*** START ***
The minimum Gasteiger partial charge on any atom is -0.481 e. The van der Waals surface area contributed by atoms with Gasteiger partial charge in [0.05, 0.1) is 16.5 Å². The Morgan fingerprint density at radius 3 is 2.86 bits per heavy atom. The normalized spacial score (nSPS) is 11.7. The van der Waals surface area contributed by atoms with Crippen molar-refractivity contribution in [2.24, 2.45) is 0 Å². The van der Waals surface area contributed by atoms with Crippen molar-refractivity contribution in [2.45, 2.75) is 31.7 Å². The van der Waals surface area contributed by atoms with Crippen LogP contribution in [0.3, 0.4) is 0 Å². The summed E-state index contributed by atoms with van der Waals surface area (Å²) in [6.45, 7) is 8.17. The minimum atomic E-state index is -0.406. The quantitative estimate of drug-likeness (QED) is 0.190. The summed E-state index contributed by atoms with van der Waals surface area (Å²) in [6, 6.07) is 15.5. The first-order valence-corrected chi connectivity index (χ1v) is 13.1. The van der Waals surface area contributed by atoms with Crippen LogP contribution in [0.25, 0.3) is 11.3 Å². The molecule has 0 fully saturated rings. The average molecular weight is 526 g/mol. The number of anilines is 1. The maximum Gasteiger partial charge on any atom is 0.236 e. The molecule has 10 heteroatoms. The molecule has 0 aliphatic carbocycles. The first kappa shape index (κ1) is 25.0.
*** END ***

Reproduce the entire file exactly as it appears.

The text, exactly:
The minimum Gasteiger partial charge on any atom is -0.481 e. The van der Waals surface area contributed by atoms with Gasteiger partial charge in [0.05, 0.1) is 16.5 Å². The Morgan fingerprint density at radius 3 is 2.86 bits per heavy atom. The normalized spacial score (nSPS) is 11.7. The van der Waals surface area contributed by atoms with Crippen molar-refractivity contribution in [2.24, 2.45) is 0 Å². The van der Waals surface area contributed by atoms with Crippen molar-refractivity contribution in [2.45, 2.75) is 31.7 Å². The van der Waals surface area contributed by atoms with Crippen LogP contribution in [0.3, 0.4) is 0 Å². The summed E-state index contributed by atoms with van der Waals surface area (Å²) in [6.45, 7) is 8.17. The minimum atomic E-state index is -0.406. The quantitative estimate of drug-likeness (QED) is 0.190. The summed E-state index contributed by atoms with van der Waals surface area (Å²) in [6, 6.07) is 15.5. The first-order valence-corrected chi connectivity index (χ1v) is 13.1. The van der Waals surface area contributed by atoms with Crippen LogP contribution in [0.25, 0.3) is 11.3 Å². The molecule has 0 fully saturated rings. The average molecular weight is 526 g/mol. The number of anilines is 1. The maximum Gasteiger partial charge on any atom is 0.236 e. The molecule has 10 heteroatoms. The molecule has 0 aliphatic carbocycles. The first kappa shape index (κ1) is 25.0.